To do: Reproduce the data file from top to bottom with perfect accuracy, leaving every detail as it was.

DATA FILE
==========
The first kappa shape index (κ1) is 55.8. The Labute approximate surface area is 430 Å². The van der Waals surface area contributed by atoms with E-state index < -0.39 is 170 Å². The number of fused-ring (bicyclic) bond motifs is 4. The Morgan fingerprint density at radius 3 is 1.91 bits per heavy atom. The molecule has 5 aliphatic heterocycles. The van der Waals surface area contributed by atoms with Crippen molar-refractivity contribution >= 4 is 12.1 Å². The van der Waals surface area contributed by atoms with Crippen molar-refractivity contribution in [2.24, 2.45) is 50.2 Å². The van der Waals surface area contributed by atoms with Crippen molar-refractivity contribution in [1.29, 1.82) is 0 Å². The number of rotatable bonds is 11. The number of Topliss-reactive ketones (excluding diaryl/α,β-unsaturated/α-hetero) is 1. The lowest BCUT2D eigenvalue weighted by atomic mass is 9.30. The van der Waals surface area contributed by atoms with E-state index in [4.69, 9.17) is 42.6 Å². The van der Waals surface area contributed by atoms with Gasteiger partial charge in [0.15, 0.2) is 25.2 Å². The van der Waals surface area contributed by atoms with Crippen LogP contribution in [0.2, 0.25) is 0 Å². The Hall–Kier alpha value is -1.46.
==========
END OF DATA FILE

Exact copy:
The first kappa shape index (κ1) is 55.8. The Labute approximate surface area is 430 Å². The van der Waals surface area contributed by atoms with E-state index < -0.39 is 170 Å². The number of fused-ring (bicyclic) bond motifs is 4. The Morgan fingerprint density at radius 3 is 1.91 bits per heavy atom. The molecule has 5 aliphatic heterocycles. The van der Waals surface area contributed by atoms with Crippen molar-refractivity contribution >= 4 is 12.1 Å². The van der Waals surface area contributed by atoms with Crippen molar-refractivity contribution in [2.24, 2.45) is 50.2 Å². The van der Waals surface area contributed by atoms with Crippen molar-refractivity contribution in [1.29, 1.82) is 0 Å². The number of rotatable bonds is 11. The number of Topliss-reactive ketones (excluding diaryl/α,β-unsaturated/α-hetero) is 1. The lowest BCUT2D eigenvalue weighted by atomic mass is 9.30. The van der Waals surface area contributed by atoms with E-state index in [4.69, 9.17) is 42.6 Å². The van der Waals surface area contributed by atoms with Gasteiger partial charge in [0.15, 0.2) is 25.2 Å². The van der Waals surface area contributed by atoms with Crippen LogP contribution in [0.2, 0.25) is 0 Å². The Hall–Kier alpha value is -1.46.